some of the Zulu women appear to have red or white faces? And what's up
with them SMILING SO BIG?
The red or white that many Zulu weavers
have on their face is a natural clay ocher that acts as a natural sun
screen. As to why they smile so big (with full white teeth
showing and their eyes open so wide) is that Zulus don't usually smile
and when they do they tend to REALLY exaggerate it. While to
some people it might seem stereotypical its just the way they smile.
We should all be so happy (or at least appear so!). Trust us,
getting a Zulu to smile isn't always easy!
11. Will these
baskets be around in 10, 20, 100 years?
The art of making Zulu baskets
was almost lost twice in the last 200 years. It is doubtful that
it will be lost again, HOWEVER - we've seen a real renaissance in
basket making in the last 20-30 years. Consider Native American
Indian Baskets about 100 years ago: to meet the demand of
traveling tourists, baskets got smaller, more sophisticated in design,
colors were improved and some of the very finest work was done.. how
many Native American weavers are actively weaving today? A few
hundred, MAYBE? More likely dozens if that.
Zulu basket making won't be
lost, however the VERY FINEST baskets have been made and are being
made in the last ten years. 2/3rds of our weavers are HIV
positive and many of the older weavers that are not HIV positive are
no longer weaving due to either illnesses or because they received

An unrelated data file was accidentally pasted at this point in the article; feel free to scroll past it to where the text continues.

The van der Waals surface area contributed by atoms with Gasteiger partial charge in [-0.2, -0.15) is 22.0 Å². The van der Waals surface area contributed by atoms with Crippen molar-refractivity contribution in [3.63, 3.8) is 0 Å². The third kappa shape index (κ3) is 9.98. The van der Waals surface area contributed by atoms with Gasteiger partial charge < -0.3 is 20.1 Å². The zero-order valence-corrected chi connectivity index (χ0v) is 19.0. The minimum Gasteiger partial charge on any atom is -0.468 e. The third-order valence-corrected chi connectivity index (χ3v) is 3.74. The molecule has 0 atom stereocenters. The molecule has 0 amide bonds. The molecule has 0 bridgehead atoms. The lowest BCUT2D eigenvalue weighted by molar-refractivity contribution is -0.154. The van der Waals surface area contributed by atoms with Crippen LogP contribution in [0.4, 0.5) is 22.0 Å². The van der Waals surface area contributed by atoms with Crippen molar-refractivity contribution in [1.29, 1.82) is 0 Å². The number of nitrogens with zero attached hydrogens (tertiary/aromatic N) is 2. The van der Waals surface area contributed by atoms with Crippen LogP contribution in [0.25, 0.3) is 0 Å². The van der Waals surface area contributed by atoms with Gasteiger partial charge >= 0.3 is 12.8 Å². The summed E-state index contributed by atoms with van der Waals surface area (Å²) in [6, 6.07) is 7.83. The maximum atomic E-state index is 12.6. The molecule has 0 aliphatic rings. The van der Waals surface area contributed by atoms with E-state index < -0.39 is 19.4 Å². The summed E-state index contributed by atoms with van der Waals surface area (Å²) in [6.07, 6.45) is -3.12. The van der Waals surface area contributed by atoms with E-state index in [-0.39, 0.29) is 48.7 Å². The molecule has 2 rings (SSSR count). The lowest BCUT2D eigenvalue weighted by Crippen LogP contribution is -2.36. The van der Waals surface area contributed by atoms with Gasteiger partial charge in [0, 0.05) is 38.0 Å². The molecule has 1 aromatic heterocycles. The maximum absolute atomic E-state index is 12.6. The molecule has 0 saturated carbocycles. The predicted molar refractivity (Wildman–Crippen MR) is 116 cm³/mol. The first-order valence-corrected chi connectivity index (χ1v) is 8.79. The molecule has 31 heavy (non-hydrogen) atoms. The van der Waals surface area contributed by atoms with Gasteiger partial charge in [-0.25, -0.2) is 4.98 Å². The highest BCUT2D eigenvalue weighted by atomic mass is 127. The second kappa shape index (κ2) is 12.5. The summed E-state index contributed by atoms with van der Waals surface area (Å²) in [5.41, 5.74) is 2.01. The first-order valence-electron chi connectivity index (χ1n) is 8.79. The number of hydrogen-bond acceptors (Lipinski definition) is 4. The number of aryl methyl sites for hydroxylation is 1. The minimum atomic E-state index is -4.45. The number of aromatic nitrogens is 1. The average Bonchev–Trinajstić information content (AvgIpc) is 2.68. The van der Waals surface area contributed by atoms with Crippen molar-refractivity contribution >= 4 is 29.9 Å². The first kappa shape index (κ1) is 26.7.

stipends (pensions) from the South African Government (about 120 US $
per month - enough to survive on without making baskets). We're
losing weavers every day of AIDS. Without the best weavers to
encourage and teach the younger generations, we may very well be in
the GOLDEN years of Zulu baskets. Certainly the two most
collected basket weavers (Beauty who is HIV positive and Rueben who is
65 and has Parkinson's disease) won't be with us much longer.
NOTE: Rueben passed away of anti-biotic resistant TB in June
2007 and his baskets increased in value ten fold within the few days
of his death.
MATE! Beer, beer, beer... are Zulus obsessed with beer?
Low alcohol beer (about 1%
alcohol) made from
either fermented sorghum or millet or a combination of both is a constant in
Zulu homes and homesteads. Remember, much of the Zulu homeland
is at a high elevation - 6,000 to 12,000 feet above sea level and it
is usually cold (note all the weavers wearing blankets) and the mild
alcohol probably helps keep them warm!
Beer is offered whenever a
visitor comes to a Zulu home and is served at special occasions such
as weddings and funerals. Traditionally each home has a large
terracotta (clay) fermenting pot in the back corner of the hut (today,